The American “Elite” Against the Common Man: Foreign Policy Edition

Justin Raimondo, of, published a fitting tribute to the late Gore Vidal. In his post, Raimondo referenced his review of Vidal’s novel “The Golden Age“. Here, Raimondo quotes a passage from Vidal’s book that neatly sums up the central question in American foreign policy since the events leading to the annexation of Hawaii.

The author’s own credo is neatly summed up in a memorandum written by the fictional Senator Burden Day detailing a meeting of the President with his high council of state. Day is the last of the Midwestern populist Democrats, perhaps modeled after Senator Burton K. Wheeler of Montana, generously endowed with a Senatorial handsomeness, and clearly meant to represent a noble figure, the last of the old school. My own favorite isolationist, Senator William Borah, the Lion of Idaho, also makes a few key appearances, and of this tradition Senator Day is very much a part. In this memo, Vidal, speaking through Day, writes:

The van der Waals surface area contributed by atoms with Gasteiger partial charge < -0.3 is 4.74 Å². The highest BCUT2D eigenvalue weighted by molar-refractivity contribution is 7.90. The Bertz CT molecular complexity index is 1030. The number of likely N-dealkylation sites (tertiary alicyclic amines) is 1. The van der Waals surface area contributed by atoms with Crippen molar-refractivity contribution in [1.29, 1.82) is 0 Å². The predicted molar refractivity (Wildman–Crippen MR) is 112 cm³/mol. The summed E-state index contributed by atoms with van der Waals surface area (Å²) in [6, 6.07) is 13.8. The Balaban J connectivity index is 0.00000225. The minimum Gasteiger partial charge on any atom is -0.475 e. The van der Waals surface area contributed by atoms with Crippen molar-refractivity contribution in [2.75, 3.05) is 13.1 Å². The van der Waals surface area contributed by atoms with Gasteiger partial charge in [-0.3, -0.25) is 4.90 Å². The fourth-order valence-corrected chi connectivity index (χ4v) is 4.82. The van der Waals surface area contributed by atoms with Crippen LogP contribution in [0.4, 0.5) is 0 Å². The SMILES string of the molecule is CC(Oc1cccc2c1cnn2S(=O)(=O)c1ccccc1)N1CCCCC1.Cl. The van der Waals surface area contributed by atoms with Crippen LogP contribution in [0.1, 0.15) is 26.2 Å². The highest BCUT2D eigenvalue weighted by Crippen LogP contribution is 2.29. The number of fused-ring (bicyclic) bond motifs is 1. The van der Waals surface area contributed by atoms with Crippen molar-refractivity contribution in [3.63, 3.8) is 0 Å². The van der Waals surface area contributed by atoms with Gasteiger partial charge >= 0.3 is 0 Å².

“Those rich boys daydream about vast armies and navies conquering all the seas and lands while we humble folk think of boys that we know – sons even – dying in a process that benefits no one but the international banks and their lawyer-lobbyists, like Mr. Acheson himself. The real political struggle in the United States, since the Civil War, has been between the peaceful inhabitants of the nation and their generally representative Congresses and a small professional elite totally split off from the nation, pursuing wealth through wars that they invent and justify and resonate for others to win.”

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